Pickup rear-ends parked semi-trailer on Hwy 500 near I-5 NB exit; driver to be cited for DUI

Trucker to be cited for negligent driving, says WSP

By John Branton, Columbian Staff Reporter

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A pickup driver was taken to a hospital Thursday night after he crashed into the rear of a parked semi-trailer loaded with large concrete median barriers on state Highway 500.

Vancouver firefighters were called to the highway’s eastbound lanes just past the Interstate 5 northbound exit at 7:55 p.m., said Firefighter-paramedic Kevin Stromberg.

The loaded semi-trailer had been parked on the right side shoulder, and the driver of a 2005 Ford F-150 pickup slammed into its rear at high speed. The pickup then spun around, its front passenger area demolished and its driver door twisted shut.

Firefighters told police to block all eastbound lanes for their own safety They used heavy hydraulic tools to remove the driver door and freed the driver. If he’d had a front seat passenger, that person likely would have been killed, Stromberg said.

The driver appeared to have only minor injuries but AMR ambulance paramedics took him to a hospital to be checked because of the high-speed impact.

Washington State Patrol Trooper Richard Bettger said later that, after an investigation, he will mail a ticket to the pickup driver, Randy L. Ridenhour, 55, of Vancouver for alleged DUI and driving on an improved shoulder.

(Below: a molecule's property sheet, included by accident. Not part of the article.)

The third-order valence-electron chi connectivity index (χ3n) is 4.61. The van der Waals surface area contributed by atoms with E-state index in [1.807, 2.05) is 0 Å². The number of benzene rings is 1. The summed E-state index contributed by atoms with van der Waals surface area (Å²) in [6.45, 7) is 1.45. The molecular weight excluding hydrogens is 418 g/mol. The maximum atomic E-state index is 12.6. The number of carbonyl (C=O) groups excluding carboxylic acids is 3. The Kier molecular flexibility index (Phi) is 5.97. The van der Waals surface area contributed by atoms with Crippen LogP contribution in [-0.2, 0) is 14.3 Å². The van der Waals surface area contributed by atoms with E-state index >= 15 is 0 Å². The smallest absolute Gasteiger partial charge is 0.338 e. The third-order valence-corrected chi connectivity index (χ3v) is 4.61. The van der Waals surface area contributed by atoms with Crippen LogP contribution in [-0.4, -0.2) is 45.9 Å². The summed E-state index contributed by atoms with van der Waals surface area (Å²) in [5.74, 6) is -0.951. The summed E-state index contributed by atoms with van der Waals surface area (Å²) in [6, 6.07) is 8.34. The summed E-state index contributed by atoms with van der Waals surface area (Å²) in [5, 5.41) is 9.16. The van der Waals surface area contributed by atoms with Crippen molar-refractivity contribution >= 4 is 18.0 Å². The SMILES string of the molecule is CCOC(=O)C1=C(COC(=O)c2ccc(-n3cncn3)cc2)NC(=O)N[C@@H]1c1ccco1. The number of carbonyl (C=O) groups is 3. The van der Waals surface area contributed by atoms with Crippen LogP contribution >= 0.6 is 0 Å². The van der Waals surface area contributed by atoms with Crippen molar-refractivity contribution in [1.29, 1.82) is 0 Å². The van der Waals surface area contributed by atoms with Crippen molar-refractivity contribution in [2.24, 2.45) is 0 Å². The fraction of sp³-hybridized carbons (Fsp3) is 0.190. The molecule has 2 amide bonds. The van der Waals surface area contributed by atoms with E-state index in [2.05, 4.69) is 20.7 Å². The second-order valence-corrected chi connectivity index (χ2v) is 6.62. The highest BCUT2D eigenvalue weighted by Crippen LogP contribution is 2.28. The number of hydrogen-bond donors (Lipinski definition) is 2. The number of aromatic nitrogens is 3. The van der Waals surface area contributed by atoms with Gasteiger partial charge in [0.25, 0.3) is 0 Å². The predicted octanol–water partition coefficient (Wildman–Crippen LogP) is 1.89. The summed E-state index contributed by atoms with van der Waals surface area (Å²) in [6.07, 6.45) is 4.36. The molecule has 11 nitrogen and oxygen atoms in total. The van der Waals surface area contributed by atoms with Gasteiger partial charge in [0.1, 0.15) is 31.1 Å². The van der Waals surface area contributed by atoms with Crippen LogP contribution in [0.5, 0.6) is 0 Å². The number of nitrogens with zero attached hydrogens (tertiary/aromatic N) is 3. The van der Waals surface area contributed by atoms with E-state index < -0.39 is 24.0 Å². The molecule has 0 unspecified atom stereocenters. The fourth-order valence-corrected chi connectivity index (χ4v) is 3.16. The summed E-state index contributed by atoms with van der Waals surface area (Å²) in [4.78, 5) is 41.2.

Ridenhour was taken to PeaceHealth Southwest Medical Center for lacerations and bruises to his arms and a check for possible other injuries, the trooper said.

Trooper Bettger said signs where the accident occurred warned drivers that the speed limit slowed from 60 mph to 45 mph, that the right lane ahead was closed and that they drivers must merge left.

Bettger said he also will mail a ticket to the semi-trailer driver, Ferron S. Pope, 42, of Dallas, Ore., for second-degree negligent driving.

With his load of concrete barriers to be used nearby in the construction zone, Pope had parked his truck with its left wheels on the fogline and he could have pulled over farther to the right. Pope said he'd been parked there about 20 minutes.

Pope, who was sitting in his tractor's cabin when it was rear-ended, also failed to get out and put a warning triangle behind his trailer, Bettger said.

Since the two improper parking violations led to a collision, the second-degree negligent driving was justified, the trooper said.

Second-degree negligent driving is used when a person is not impaired. If impaired, it becomes more serious first-degree negligent driving.

John Branton: 360-735-4513 or john.branton@columbian.com.